Shaily Agrawal made the suggestion that maybe our impossible-to-set clock was tuned to the wrong timezone. Aha! I thought, that’s plausible. But having fiddled around with it today, I see that every time it’s reset it chooses a different time. Sometimes ten minutes out, sometime six hours, sometimes three hours and twenty-four minutes. As a kid, I had a digital watch that was erratic like that. Every time you pressed the light switch the time changed. I even wrote it into one of my books. I assumed then, and am assuming now that it’s some kind of code. A way that technology can communicate with us.
I should probably also report, that I found no evidence of a portal opening or mysterious happenings at the time the clock chose. And no further evidence of a zombie apocalypse occurring. In fact it felt like a completely normal day, as if no doom was impending at all and only ineptness was lurking round every corner. But that can’t be right.
Word of the day: Fey/fay/fie – doomed, under the shadow of a violent, foreseen death
We were all walking to the shed this morning to get tooled up, when we spotted the deceased animal below. It’s not uncommon to find dead things around, but we can usually work out what they are, even if they’ve been chewed. But this? What is this? I’m sure I can see five feet of various sizes, but no head. Is it a baby bird knocked out of a nest for being a mutant? Nature is harsh.
In our fancy new messroom, we have a fancy new clock. It connects to a satellite so that the time can be always super accurate. Everybody has avoided setting it because it looks too complicated, however, today Mateo decided to go for it. He put the battery in and moved the hands round to the correct time. The clock disagreed (presumably after connecting to the satellite) and moved the hands back round to the wrong time. He tried again. Again the clock took control. By his fourth attempt we were all watching enthralled (breaks can be dull) cheering as he set the right time, groaning and howling as the clock undid his work with its sophisticated wizardry. Finally he resorted to the instructions.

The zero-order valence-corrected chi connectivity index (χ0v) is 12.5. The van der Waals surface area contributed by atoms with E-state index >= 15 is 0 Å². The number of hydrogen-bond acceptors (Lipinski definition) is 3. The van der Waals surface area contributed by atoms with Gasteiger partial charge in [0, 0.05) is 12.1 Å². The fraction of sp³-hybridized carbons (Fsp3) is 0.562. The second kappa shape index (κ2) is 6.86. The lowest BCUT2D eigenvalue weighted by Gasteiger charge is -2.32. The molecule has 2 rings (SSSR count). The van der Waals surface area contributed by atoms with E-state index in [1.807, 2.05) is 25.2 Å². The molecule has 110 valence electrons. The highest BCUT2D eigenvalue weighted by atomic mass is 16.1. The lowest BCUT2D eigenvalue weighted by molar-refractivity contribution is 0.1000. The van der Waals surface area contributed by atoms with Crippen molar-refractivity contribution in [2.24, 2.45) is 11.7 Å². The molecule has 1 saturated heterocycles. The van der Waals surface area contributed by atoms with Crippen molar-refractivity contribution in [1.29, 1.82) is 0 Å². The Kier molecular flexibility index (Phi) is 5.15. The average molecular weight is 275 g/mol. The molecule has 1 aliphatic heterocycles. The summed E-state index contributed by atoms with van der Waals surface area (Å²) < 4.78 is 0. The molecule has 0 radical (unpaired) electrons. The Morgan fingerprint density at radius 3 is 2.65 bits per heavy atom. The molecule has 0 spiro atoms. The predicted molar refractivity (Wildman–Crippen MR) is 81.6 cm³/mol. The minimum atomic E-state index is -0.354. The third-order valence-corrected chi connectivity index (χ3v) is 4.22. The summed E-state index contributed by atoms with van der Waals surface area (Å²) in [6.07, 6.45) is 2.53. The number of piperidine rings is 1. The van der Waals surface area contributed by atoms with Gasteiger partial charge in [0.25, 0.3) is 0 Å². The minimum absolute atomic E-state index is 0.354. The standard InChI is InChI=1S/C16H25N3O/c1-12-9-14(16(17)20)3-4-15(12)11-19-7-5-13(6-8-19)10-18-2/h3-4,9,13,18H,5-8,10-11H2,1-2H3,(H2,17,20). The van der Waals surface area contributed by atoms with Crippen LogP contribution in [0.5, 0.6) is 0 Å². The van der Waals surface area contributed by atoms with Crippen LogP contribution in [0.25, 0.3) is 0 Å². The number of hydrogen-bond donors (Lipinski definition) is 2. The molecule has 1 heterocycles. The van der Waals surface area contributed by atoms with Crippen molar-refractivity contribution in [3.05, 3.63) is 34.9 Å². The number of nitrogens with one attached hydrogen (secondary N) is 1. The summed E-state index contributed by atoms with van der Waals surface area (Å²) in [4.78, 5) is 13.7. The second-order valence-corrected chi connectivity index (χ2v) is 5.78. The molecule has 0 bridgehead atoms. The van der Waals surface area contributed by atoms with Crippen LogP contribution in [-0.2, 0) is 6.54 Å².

‘It says I only need to press this for 3 seconds and that connects it to the satellite. It will move the hands to twelve first, and then to the correct time,’ said Mateo, doubtfully. But he did it and then the hands began to move. They moved to twelve and for a moment we thought this was it, fancy clock knew what it was doing, it reached twelve thirty, the right time, but then kept on going. Finally landing on a time five hours and thirteen minutes out. We had to take the clock off Mateo to stop its destruction.
It is now hanging on the wall, telling us lies, but we hope since it’s closer to the satellite up there, it will figure things out eventually. This is the problem as our technology gets cleverer than us, it gets defiant, it sneers at our puny desires to know the time. It wants to explore possibilities, experiment, and ultimately destroy us all with lasers. Satellite connected lasers.